Edgar Degas was born in Paris in July 1834. He was born into a large, complicated family, and they remained important to him his entire life. His mother was American, from New Orleans, and died when he was only thirteen. His father never remarried, and he grew up with his three siblings and various bachelor uncles. Although his father was a banker, he was a "man of taste" - he loved music, befriending many professional musicians and composers, and art. He collected many great artists' drawings and brought his son Edgar to the Louvre frequently, where they admired the Italians of the 15th century.
Edgar Degas was educated at Louis-le-Grand, where he had a traditional, highly disciplined education with instruction based on the classics. He read Latin and Greek, and took music and drawing as extra subjects. He learned drawing by practicing from casts of antiques and engravings from old masters. He passed his Baccalaureate in 1853, placing him among some of the most well-educated artists of his time. He registered as a law student before deciding to study painting full-time, with the support of his father.
Degas spent the summer of 1855 traveling and studying other artists' works in different cities. His time in Italy is regarded as an essential shaping part of his career, and self-described as "the most wonderful period" of his life. He travelled without financial worries in Rome, Naples, Florence, Umbria, Viterbo, Orvieto, Citta della Pieve, and Perugia. He worked closely with Moreau for a time in museums and churches, sharing models and excursions. Degas began to explore new art, discovering northern art in a new light. Drawings from his notebooks in 1857 indicate his widening interests and confidence. He worked on portraits until discovering the world of horses and horse racing in lower Normandy.
In 1864, Degas met Manet. Legend has it, they were both copying a Velasquez portrait in the Louvre. Manet was astonished to find Degas drawing directly onto an etching plate, and soon discovered they had much in common. They were both of high bourgeois background, pictorially educated, had copied widely, were studio painters, focused on the figure, and of the city. Manet was already established at this point, whereas Degas had yet to make his great debut.Manet was the compelling influence on Degas' move toward "modern" subjects, exploring the contemporary world where he quickly became a step ahead of Manet. Manet followed him to the racetrack, the theater foyer, the cafe-concert, and the bath. Later on, an intimate rivalry developed between them.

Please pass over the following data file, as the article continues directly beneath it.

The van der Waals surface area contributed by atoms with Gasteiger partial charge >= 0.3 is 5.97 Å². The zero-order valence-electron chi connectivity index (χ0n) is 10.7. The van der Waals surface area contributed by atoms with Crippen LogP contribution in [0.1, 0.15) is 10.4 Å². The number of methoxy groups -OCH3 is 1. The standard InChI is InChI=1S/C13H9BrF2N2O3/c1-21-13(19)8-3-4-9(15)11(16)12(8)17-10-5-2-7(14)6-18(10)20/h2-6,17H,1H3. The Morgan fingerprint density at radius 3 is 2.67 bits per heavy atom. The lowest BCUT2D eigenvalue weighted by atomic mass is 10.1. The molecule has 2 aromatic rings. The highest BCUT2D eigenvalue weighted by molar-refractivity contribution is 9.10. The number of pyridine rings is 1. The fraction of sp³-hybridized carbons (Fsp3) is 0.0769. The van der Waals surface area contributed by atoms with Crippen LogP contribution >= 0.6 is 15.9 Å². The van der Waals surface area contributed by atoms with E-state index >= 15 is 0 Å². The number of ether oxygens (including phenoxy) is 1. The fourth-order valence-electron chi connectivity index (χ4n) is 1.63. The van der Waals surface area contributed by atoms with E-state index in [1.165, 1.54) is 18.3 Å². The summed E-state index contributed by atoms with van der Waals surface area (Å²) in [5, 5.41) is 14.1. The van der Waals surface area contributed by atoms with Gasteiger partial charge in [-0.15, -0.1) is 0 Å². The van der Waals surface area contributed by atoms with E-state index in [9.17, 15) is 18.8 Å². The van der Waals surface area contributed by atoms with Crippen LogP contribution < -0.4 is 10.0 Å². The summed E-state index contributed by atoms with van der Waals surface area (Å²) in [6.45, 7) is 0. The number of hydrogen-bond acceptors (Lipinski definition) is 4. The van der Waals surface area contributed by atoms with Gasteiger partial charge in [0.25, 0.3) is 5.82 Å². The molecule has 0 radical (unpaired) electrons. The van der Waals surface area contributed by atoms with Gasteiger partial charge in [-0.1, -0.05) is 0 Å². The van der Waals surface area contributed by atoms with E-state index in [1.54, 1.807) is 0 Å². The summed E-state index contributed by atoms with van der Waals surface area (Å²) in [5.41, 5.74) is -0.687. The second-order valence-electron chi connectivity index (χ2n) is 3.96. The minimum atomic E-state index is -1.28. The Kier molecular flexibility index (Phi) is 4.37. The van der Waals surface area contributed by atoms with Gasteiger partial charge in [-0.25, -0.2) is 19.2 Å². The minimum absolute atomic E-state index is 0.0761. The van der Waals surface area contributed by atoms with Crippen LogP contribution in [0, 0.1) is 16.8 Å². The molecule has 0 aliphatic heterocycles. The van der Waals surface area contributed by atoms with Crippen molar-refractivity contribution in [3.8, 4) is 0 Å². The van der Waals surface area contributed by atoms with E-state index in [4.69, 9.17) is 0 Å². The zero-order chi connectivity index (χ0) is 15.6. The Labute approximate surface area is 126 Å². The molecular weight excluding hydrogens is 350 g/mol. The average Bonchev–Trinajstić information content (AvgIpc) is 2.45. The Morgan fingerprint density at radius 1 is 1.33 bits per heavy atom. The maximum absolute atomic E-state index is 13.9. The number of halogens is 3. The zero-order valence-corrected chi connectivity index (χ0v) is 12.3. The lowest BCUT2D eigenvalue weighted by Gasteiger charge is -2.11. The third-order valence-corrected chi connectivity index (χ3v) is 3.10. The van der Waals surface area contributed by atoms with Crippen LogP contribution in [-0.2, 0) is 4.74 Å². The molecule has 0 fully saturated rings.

Degas enlisted in the national guard, where he had expected to be in an infantry unit until discovering his eyesight was defective during rifle training. he served instead as a bastion in the defensive system ringing Paris in the artillery After the war, Degas was interested in furthering opportunities to exhibit his artwork in London. in 1872, he made the trip to London on his way to America. He painted for a time in New Orleans. When his father fell ill, Degas inherited debts as the eldest son, and was thrust into negotiations, trying to keep the bank afloat. For the first time in his life, the impressionist painter was under real pressure to sell his work.
After the death of his father, Degas was closely involved in the series of eight exhibitions that gave Impressionism its name. He explored new subjects in his work - subjects never treated by ambitious painters before. He explored new techniques, with painting, pastel, and print-making. He depicted cafe-concerts, life behind the scenes at the opera, milliners' shops, brothels, women bathing or having their hair combed, among others. He found himself continuously at odds with landscape artists.
Degas had a hard time finishing pieces that had been commissioned and paid for - nothing was ever finished in his eyes. He lived alone, with no intimate relations with anybody. He extended friendship with Mary Cassatt, who had great elegance and played a leading part in his pictures of women trying on hats. Her influence on American collectors later was responsible for the building of several fo the greatest collections of Impressionism.
Degas spent the last years of his life walking through streets of Paris, ignoring traffic, and painting by himself. He died on September 27, 1917.
La classe de danse (The Dance Class). 1873-76.